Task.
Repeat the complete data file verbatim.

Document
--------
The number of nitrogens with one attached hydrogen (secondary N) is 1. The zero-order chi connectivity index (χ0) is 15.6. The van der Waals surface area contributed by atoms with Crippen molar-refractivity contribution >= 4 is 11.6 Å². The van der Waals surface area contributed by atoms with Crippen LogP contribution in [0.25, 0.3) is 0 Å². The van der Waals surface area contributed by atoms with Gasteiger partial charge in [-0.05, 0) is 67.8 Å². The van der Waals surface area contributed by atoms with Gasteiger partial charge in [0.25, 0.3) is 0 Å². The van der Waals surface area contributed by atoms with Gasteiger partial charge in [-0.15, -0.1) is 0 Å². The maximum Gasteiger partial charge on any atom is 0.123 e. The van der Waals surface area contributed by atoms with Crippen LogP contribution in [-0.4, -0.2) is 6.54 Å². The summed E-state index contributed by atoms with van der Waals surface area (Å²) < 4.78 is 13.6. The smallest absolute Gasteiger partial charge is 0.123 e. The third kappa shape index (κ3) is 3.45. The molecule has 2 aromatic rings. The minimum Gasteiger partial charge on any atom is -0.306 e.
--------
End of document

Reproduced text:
The number of nitrogens with one attached hydrogen (secondary N) is 1. The zero-order chi connectivity index (χ0) is 15.6. The van der Waals surface area contributed by atoms with Crippen molar-refractivity contribution >= 4 is 11.6 Å². The van der Waals surface area contributed by atoms with Crippen LogP contribution in [0.25, 0.3) is 0 Å². The van der Waals surface area contributed by atoms with Gasteiger partial charge in [-0.05, 0) is 67.8 Å². The van der Waals surface area contributed by atoms with Gasteiger partial charge in [0.25, 0.3) is 0 Å². The van der Waals surface area contributed by atoms with Gasteiger partial charge in [-0.15, -0.1) is 0 Å². The maximum Gasteiger partial charge on any atom is 0.123 e. The van der Waals surface area contributed by atoms with Crippen LogP contribution in [-0.4, -0.2) is 6.54 Å². The summed E-state index contributed by atoms with van der Waals surface area (Å²) < 4.78 is 13.6. The smallest absolute Gasteiger partial charge is 0.123 e. The third kappa shape index (κ3) is 3.45. The molecule has 2 aromatic rings. The minimum Gasteiger partial charge on any atom is -0.306 e.